Deadline October 24
Here’s a great story of making a difference in your own way. The Minneapolis Star Tribune reports…
Ashley Hanson responded to last year’s election by buying a little yellow school bus.
In January, she drove it across the country, visiting artists in cities with fewer than 10,000 people. She stopped in 24 towns in 20 states. Talked with 127 people. Trekked more than 6,200 miles. Her goal: to better understand the disconnect, made clear by polls and voting maps, between folks in urban and rural areas.
“As someone who straddles the line between urban and rural very often, I felt that my role had shifted to cultural translator,” said Hanson, 34, a St. Paul-based theater artist and musician.
If you’re near Winona, you can see the work…
This month at the Outpost Winona, Hanson will share the stories people in those small towns told, trinkets they offered and letters they wrote. The exhibition, which also features videos and works by several “resident” artists who traveled with her, opens Oct. 20, with events all weekend. The bus, which Hanson named Gus, will be there, too — despite proving unreliable.
For all of you that stopped at the County EDA Booth at the County Fair to find out about the Industrial Hemp Study for farmers. In an effort to get out some quick sources of information, I found this great documentary that is a quick primer on Hemp. This will assist you to understand the history of the growing of this crop in our history, its ban in the 1930’s and why it is having a resurgence of interest now in the 21st Century.
So what was old is new again. This is a great piece that will give a lot of good information about the Hope of Industrial Hemp and what we can accomplish with a sustainable plant that is versatile and had many market platforms. Don’t forget it is a plant source that provides all of the amino acids a human needs. This same plant makes a more robust paper product than traditional wood pulp paper as well as makes breathable wall panels for building purposes and Hempcrete blocks that are better than concrete because it breathes and will not cause mold to form.
We are getting excited about Industrial Hemp and Clean Energy. Both of these topics will be covered at our upcoming conference in January of 2018. Two full days of great information about Industrial Hemp and Solar and wind energy opportunities for Farms and Commercial Businesses.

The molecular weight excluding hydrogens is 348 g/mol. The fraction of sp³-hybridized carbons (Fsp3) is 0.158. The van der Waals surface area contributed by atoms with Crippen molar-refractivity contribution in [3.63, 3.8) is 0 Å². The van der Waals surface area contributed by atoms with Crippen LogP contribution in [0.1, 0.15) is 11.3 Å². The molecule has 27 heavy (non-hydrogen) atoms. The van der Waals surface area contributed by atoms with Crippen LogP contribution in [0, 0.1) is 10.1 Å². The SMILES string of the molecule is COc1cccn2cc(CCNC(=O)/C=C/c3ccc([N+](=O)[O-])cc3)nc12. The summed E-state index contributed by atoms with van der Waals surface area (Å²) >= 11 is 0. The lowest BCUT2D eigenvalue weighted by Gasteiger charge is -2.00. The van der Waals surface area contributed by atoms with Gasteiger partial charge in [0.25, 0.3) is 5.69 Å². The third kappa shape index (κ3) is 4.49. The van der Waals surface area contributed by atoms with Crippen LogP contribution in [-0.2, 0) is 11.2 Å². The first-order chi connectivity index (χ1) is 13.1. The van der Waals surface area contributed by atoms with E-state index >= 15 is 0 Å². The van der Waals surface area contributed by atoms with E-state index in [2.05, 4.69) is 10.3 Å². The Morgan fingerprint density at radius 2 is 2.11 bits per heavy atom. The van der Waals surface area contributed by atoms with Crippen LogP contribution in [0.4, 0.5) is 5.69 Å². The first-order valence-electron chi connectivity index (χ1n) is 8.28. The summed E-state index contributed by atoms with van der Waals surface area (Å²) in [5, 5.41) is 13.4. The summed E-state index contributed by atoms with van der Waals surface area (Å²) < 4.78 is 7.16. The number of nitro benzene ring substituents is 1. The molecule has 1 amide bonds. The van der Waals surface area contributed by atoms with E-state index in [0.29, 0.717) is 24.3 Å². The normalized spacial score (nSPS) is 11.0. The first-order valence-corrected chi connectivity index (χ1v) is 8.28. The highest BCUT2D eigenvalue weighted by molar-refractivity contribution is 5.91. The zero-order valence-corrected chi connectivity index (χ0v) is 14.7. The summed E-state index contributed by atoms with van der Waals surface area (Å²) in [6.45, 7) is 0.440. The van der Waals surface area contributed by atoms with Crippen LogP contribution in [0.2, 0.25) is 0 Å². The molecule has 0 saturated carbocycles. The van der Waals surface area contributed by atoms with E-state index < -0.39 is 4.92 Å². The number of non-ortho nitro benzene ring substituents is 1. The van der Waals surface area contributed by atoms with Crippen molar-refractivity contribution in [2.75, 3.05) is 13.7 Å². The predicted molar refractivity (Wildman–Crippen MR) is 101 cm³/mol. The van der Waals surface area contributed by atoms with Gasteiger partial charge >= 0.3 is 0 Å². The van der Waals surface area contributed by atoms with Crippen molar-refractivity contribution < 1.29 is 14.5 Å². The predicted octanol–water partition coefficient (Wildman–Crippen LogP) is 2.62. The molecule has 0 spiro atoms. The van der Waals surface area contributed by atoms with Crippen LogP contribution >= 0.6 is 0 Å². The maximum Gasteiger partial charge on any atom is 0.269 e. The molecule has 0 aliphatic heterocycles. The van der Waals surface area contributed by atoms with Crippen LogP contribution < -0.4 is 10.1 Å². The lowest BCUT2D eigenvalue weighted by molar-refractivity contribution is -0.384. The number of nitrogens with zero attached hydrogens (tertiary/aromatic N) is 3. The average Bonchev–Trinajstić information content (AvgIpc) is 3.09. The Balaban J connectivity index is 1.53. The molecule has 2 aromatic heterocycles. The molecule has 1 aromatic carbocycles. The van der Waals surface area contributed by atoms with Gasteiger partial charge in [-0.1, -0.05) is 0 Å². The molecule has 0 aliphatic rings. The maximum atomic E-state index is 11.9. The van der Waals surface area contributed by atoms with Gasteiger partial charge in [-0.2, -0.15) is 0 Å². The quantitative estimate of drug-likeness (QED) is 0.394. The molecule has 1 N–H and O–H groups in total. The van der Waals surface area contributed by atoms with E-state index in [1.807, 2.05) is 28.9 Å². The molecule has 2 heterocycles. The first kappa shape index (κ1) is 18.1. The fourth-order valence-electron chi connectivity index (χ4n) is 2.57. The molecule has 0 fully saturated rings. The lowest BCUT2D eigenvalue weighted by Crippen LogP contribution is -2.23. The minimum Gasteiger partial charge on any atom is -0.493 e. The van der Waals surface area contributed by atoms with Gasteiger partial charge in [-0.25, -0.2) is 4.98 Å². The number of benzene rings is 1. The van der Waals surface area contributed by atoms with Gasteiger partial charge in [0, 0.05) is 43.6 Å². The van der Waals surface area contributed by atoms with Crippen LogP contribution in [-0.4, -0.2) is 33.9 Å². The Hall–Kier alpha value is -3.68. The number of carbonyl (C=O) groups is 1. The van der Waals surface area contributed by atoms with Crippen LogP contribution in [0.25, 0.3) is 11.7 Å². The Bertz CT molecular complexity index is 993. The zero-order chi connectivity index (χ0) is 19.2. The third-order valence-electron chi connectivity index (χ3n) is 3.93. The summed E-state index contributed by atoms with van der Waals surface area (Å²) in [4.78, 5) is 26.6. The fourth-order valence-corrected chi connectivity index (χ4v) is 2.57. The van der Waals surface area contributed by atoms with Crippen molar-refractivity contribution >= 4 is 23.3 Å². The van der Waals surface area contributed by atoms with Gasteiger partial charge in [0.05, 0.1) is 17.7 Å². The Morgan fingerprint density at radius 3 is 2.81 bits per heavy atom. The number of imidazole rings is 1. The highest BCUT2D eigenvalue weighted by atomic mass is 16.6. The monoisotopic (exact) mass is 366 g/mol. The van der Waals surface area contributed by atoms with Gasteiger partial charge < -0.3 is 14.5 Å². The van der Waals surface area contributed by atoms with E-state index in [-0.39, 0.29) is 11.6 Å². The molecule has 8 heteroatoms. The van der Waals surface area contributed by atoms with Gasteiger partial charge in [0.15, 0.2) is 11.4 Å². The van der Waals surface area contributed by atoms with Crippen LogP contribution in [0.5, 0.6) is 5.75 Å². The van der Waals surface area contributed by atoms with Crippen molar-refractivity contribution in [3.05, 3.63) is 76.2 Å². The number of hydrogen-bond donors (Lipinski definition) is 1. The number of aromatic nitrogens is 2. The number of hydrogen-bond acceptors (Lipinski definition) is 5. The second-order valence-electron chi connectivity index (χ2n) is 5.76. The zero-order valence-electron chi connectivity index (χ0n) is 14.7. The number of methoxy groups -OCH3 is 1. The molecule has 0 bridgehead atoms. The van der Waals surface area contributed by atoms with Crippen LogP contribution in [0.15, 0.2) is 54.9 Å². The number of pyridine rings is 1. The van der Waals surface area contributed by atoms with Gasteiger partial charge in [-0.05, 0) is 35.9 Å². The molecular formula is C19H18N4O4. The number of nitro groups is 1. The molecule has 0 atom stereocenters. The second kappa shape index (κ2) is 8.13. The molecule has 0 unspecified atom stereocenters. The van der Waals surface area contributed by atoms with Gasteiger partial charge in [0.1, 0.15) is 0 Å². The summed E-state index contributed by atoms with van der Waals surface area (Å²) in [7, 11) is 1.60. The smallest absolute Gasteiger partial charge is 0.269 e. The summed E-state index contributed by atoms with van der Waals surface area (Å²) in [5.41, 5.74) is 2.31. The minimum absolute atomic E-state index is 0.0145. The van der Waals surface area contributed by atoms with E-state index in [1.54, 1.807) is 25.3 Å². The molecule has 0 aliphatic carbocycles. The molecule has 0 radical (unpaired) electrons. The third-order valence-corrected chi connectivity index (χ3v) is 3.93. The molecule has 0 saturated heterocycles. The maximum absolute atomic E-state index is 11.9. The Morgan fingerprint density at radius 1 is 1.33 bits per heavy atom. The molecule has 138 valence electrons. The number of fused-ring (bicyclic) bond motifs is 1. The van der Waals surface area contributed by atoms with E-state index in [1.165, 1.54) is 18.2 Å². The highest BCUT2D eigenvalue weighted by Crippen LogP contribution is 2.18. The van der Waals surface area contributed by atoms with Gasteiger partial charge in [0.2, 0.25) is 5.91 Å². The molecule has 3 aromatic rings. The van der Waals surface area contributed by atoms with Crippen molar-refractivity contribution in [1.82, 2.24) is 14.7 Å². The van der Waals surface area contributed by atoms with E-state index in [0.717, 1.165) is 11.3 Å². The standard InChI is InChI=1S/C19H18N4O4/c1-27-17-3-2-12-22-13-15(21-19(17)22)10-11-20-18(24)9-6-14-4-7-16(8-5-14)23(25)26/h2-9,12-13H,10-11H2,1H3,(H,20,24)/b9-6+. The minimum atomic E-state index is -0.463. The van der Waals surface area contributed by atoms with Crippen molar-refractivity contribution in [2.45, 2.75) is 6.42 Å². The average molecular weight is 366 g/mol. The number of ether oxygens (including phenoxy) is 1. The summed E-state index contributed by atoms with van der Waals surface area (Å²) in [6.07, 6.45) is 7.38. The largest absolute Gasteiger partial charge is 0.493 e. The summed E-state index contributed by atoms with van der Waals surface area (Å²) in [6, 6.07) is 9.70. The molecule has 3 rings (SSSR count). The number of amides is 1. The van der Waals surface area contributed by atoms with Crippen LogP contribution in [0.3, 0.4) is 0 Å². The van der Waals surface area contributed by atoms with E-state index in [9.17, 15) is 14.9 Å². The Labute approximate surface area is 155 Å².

Stay tuned for more information.
Have a great weekend, and enjoy the Hemp Documentary! Exciting stuff folks and hopeful possibilities!
VIEWING NOTE: For those of you that would rather not view the lengthy section on the film about Marijuana, please know that you can end the counter of the film at 39.54 and move forward by sliding the horizontal slide all the way to 56.34 and watch the rest. There are other mentions of Marijuana to the end of the film but this is a compendium of all Hemp.
I hope this will not deter you from watching in order to know the difference between the two plants and the historic information that has caused Industrial Hemp to be suppressed from growing since the 1930s. The film in its entirety is still more tame than most of the movies that are being cranked out by Hollywood, however I wanted to make the slider counter information available so you can choose to move forward rather than viewing what you would rather not.
According to the Minnesota Department of Employment and Economic Development (DEED)…
Minnesota employers reported more than 122,900 job vacancies in the second quarter of 2017, indicating the state labor market is extremely tight as baby boomers retire from the workforce and moderate job growth continues, according to figures released today by the Minnesota Department of Employment and Economic Development (DEED).
DEED said job vacancies were up 26 percent from the same period one year ago, when there were 97,580 vacancies statewide.
According to the figures, the Twin Cities had less than one unemployed person (0.8) for every job vacancy. In Greater Minnesota, the ratio was 1.1 unemployed people for each job vacancy.
AGRI Sustainable Agriculture Demonstration Grant Program – a great opportunity. Learn more below or on the MN Department of Ag website.